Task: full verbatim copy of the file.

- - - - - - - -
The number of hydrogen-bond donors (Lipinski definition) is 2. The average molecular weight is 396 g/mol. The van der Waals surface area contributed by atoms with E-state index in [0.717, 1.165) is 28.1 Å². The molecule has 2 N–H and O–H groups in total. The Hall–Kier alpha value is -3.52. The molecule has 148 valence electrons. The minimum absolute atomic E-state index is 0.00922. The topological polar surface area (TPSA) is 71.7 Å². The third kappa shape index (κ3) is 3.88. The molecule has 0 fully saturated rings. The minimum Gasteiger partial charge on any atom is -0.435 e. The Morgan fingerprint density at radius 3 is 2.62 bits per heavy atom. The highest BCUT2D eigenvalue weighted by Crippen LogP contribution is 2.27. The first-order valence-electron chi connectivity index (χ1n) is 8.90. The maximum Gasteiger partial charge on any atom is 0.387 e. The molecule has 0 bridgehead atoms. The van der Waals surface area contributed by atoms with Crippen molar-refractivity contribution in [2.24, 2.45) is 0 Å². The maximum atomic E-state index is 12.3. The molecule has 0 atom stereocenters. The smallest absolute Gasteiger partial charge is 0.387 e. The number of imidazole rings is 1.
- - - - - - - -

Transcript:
The number of hydrogen-bond donors (Lipinski definition) is 2. The average molecular weight is 396 g/mol. The van der Waals surface area contributed by atoms with E-state index in [0.717, 1.165) is 28.1 Å². The molecule has 2 N–H and O–H groups in total. The Hall–Kier alpha value is -3.52. The molecule has 148 valence electrons. The minimum absolute atomic E-state index is 0.00922. The topological polar surface area (TPSA) is 71.7 Å². The third kappa shape index (κ3) is 3.88. The molecule has 0 fully saturated rings. The minimum Gasteiger partial charge on any atom is -0.435 e. The Morgan fingerprint density at radius 3 is 2.62 bits per heavy atom. The highest BCUT2D eigenvalue weighted by Crippen LogP contribution is 2.27. The first-order valence-electron chi connectivity index (χ1n) is 8.90. The maximum Gasteiger partial charge on any atom is 0.387 e. The molecule has 0 bridgehead atoms. The van der Waals surface area contributed by atoms with Crippen molar-refractivity contribution in [2.24, 2.45) is 0 Å². The maximum atomic E-state index is 12.3. The molecule has 0 atom stereocenters. The smallest absolute Gasteiger partial charge is 0.387 e. The number of imidazole rings is 1.